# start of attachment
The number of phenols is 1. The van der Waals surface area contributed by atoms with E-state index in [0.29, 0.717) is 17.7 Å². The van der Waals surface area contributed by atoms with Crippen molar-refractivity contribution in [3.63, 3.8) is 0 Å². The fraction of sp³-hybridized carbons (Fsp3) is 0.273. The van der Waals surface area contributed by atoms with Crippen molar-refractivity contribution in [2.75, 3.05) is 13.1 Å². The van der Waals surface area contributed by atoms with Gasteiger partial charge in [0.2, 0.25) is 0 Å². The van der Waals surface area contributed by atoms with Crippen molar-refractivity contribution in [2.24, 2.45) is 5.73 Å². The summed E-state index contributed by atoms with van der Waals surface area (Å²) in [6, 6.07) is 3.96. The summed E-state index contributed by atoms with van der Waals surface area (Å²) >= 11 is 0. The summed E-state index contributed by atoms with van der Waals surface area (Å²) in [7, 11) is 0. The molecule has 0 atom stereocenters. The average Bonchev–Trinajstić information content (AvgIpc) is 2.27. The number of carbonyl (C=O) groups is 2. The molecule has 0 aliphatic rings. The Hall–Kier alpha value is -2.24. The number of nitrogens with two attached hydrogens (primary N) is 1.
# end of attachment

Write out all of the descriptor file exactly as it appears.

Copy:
The number of phenols is 1. The van der Waals surface area contributed by atoms with E-state index in [0.29, 0.717) is 17.7 Å². The van der Waals surface area contributed by atoms with Crippen molar-refractivity contribution in [3.63, 3.8) is 0 Å². The fraction of sp³-hybridized carbons (Fsp3) is 0.273. The van der Waals surface area contributed by atoms with Crippen molar-refractivity contribution in [2.75, 3.05) is 13.1 Å². The van der Waals surface area contributed by atoms with Gasteiger partial charge in [0.2, 0.25) is 0 Å². The van der Waals surface area contributed by atoms with Crippen molar-refractivity contribution in [2.24, 2.45) is 5.73 Å². The summed E-state index contributed by atoms with van der Waals surface area (Å²) in [6, 6.07) is 3.96. The summed E-state index contributed by atoms with van der Waals surface area (Å²) >= 11 is 0. The summed E-state index contributed by atoms with van der Waals surface area (Å²) in [7, 11) is 0. The molecule has 0 atom stereocenters. The average Bonchev–Trinajstić information content (AvgIpc) is 2.27. The number of carbonyl (C=O) groups is 2. The molecule has 0 aliphatic rings. The Hall–Kier alpha value is -2.24. The number of nitrogens with two attached hydrogens (primary N) is 1.